Brenda Dingus of DOE's Los Alamos National Laboratory likes to live on the edge—in scientific theory, that is. “Gamma-ray astronomy allows us to look at the sky in a way that pushes our theories of physics to the limits,” she said.
Recognized for her involvement in large-scale projects such as the Laboratory’s Milagro Observatory at Fenton Hill and the High Altitude Water Cherenkov (HAWC) telescope at Volcàn Sierra Negra, Mexico; her collaboration with international physicists; and teaching astronomy at the Universities of Wisconsin and Utah, Dingus was named a 2008 LANL Star by the Women’s Diversity Working Group.
Submitted by DOE's Los Alamos National Laboratory
Check out the joint Fermilab/SLAC publication symmetry.
|Andres Marquez leads the PNNL Energy Efficient Data Center team that is finding ways to cut energy use while boosting supercomputer performance.|
In a room the size of a garage, two rows of six-foot-tall racks holding supercomputer equipment sit back-to-back. Thin tubes and wires snake off the servers, slithering into the corners. Stepping between the rows, a rush of heat whips around you — the air from fans blowing off processing heat.
But walk farther in, between the next racks of servers, and the temperature drops noticeably. These servers are being cooled by a liquid that runs right over the hardworking processors. The liquid carries the heat away in tubes, reducing the strain on air-cooling.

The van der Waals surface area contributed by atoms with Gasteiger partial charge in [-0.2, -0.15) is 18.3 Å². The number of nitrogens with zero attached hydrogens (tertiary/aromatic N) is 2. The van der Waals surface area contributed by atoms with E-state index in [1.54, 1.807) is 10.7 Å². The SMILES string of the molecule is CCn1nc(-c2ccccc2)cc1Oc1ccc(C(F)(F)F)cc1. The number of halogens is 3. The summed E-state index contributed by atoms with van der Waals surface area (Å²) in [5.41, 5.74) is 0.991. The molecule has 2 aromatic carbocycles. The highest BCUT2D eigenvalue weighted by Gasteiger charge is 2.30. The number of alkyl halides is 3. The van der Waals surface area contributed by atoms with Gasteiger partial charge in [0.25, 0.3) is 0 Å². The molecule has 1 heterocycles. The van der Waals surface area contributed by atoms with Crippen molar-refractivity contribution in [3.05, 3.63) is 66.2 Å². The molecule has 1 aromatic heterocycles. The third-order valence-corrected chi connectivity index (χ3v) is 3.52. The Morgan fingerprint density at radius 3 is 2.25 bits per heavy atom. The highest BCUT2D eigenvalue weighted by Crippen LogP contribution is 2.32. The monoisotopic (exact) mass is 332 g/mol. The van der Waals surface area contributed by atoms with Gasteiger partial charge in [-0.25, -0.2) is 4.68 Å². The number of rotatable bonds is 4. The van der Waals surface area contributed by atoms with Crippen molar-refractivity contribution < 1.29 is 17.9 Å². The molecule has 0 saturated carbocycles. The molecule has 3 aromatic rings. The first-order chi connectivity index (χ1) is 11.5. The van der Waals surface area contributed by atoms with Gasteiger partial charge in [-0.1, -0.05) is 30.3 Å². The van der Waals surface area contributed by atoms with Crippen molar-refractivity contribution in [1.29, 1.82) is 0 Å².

This is the Energy Smart Data Center at Pacific Northwest National Laboratory. The bigger, faster and meatier supercomputers get, the more energy they consume. PNNL's Andres Marquez and his team have developed this test bed to learn how to train the behemoths in energy efficiency.
The work will help supercomputers perform better as well. Processors have to keep cool or suffer from "thermal throttling," says Marquez. "That's the threshold where the processor is too hot to operate safely, reduces processing capabilities and might result in worse performance."
The center at EMSL, DOE's national scientific user facility at PNNL, harbors several ways of experimenting with energy usage. For example, the center has its own air- and liquid-cooling systems that can be controlled independently from the rest of EMSL. Pipes running beneath the floor carry temperature-controlled water through the center’s own heat exchangers to the supercomputer. The center developed its own software called FRED – Fundamental Research for Efficient Datacenters – to address the difficulty of monitoring over the various scales of the whole cooling infrastructure – from the chip, to the heat-exchangers, pumps, chillers and water towers.
"With this center we can test under real-world conditions whether it's more energy efficient to cool directly on the processing chips, possibly bypassing the chillers, or if a traditionally optimized air-cooled infrastructure still comes out ahead. Other aspects such as reliability, maintainability and total cost of ownership are evaluated as well," says Marquez.
Marquez's group is also developing "power aware computing," where the computer programs themselves perform calculations more energy efficiently. Maybe once computers get smart about energy, they'll have tips for their users.”
Submitted by DOE's Pacific Northwest National Laboratory
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